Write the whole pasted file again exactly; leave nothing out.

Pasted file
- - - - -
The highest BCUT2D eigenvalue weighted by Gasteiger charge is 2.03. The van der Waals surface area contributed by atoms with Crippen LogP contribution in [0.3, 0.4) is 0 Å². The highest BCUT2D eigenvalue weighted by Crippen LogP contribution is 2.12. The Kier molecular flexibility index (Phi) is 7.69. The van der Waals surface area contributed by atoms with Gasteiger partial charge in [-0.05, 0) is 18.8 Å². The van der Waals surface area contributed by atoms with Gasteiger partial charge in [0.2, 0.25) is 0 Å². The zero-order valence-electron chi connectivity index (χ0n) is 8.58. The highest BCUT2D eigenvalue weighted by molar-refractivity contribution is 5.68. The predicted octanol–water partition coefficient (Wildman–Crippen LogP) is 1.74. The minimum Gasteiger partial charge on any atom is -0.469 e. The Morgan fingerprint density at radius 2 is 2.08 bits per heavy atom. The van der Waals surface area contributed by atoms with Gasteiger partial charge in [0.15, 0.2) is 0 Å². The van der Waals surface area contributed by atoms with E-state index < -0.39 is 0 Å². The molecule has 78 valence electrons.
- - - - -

The highest BCUT2D eigenvalue weighted by Gasteiger charge is 2.03. The van der Waals surface area contributed by atoms with Crippen LogP contribution in [0.3, 0.4) is 0 Å². The highest BCUT2D eigenvalue weighted by Crippen LogP contribution is 2.12. The Kier molecular flexibility index (Phi) is 7.69. The van der Waals surface area contributed by atoms with Gasteiger partial charge in [-0.05, 0) is 18.8 Å². The van der Waals surface area contributed by atoms with Gasteiger partial charge in [0.2, 0.25) is 0 Å². The zero-order valence-electron chi connectivity index (χ0n) is 8.58. The highest BCUT2D eigenvalue weighted by molar-refractivity contribution is 5.68. The predicted octanol–water partition coefficient (Wildman–Crippen LogP) is 1.74. The minimum Gasteiger partial charge on any atom is -0.469 e. The Morgan fingerprint density at radius 2 is 2.08 bits per heavy atom. The van der Waals surface area contributed by atoms with Gasteiger partial charge in [0.15, 0.2) is 0 Å². The van der Waals surface area contributed by atoms with E-state index < -0.39 is 0 Å². The molecule has 78 valence electrons.